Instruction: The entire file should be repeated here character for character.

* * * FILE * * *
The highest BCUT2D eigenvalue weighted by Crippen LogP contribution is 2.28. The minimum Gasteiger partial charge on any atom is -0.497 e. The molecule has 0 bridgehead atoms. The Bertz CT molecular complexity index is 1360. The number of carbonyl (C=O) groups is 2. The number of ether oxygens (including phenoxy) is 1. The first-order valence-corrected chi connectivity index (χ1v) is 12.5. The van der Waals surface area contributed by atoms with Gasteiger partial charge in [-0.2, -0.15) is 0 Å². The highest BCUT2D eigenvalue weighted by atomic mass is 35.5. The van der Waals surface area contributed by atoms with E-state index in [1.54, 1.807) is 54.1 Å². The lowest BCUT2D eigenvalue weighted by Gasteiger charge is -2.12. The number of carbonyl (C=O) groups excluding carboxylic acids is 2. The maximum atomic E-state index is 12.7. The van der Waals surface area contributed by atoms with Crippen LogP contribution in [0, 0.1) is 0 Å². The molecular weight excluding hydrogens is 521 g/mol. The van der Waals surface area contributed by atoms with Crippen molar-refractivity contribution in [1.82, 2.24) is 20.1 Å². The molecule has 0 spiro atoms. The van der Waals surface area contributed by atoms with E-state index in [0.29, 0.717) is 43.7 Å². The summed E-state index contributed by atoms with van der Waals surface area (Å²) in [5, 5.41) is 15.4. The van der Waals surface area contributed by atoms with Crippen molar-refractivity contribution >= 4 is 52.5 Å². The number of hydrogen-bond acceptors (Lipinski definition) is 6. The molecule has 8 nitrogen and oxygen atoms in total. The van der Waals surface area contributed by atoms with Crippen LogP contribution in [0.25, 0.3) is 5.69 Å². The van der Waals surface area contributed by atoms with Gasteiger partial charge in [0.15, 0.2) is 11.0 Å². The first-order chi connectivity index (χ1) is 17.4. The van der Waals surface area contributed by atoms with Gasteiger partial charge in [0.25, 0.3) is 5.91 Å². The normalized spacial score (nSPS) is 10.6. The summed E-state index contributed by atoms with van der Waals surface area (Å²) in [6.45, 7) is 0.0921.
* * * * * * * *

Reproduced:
The highest BCUT2D eigenvalue weighted by Crippen LogP contribution is 2.28. The minimum Gasteiger partial charge on any atom is -0.497 e. The molecule has 0 bridgehead atoms. The Bertz CT molecular complexity index is 1360. The number of carbonyl (C=O) groups is 2. The number of ether oxygens (including phenoxy) is 1. The first-order valence-corrected chi connectivity index (χ1v) is 12.5. The van der Waals surface area contributed by atoms with Gasteiger partial charge in [-0.2, -0.15) is 0 Å². The highest BCUT2D eigenvalue weighted by atomic mass is 35.5. The van der Waals surface area contributed by atoms with E-state index in [1.54, 1.807) is 54.1 Å². The lowest BCUT2D eigenvalue weighted by Gasteiger charge is -2.12. The number of carbonyl (C=O) groups excluding carboxylic acids is 2. The maximum atomic E-state index is 12.7. The van der Waals surface area contributed by atoms with Crippen LogP contribution in [0, 0.1) is 0 Å². The molecular weight excluding hydrogens is 521 g/mol. The van der Waals surface area contributed by atoms with Crippen molar-refractivity contribution in [1.82, 2.24) is 20.1 Å². The molecule has 0 spiro atoms. The van der Waals surface area contributed by atoms with E-state index in [0.29, 0.717) is 43.7 Å². The summed E-state index contributed by atoms with van der Waals surface area (Å²) in [5, 5.41) is 15.4. The van der Waals surface area contributed by atoms with Crippen molar-refractivity contribution >= 4 is 52.5 Å². The number of hydrogen-bond acceptors (Lipinski definition) is 6. The molecule has 8 nitrogen and oxygen atoms in total. The van der Waals surface area contributed by atoms with Crippen LogP contribution in [0.25, 0.3) is 5.69 Å². The van der Waals surface area contributed by atoms with Gasteiger partial charge in [0.15, 0.2) is 11.0 Å². The first-order chi connectivity index (χ1) is 17.4. The van der Waals surface area contributed by atoms with Gasteiger partial charge in [0.25, 0.3) is 5.91 Å². The normalized spacial score (nSPS) is 10.6. The summed E-state index contributed by atoms with van der Waals surface area (Å²) in [6.45, 7) is 0.0921.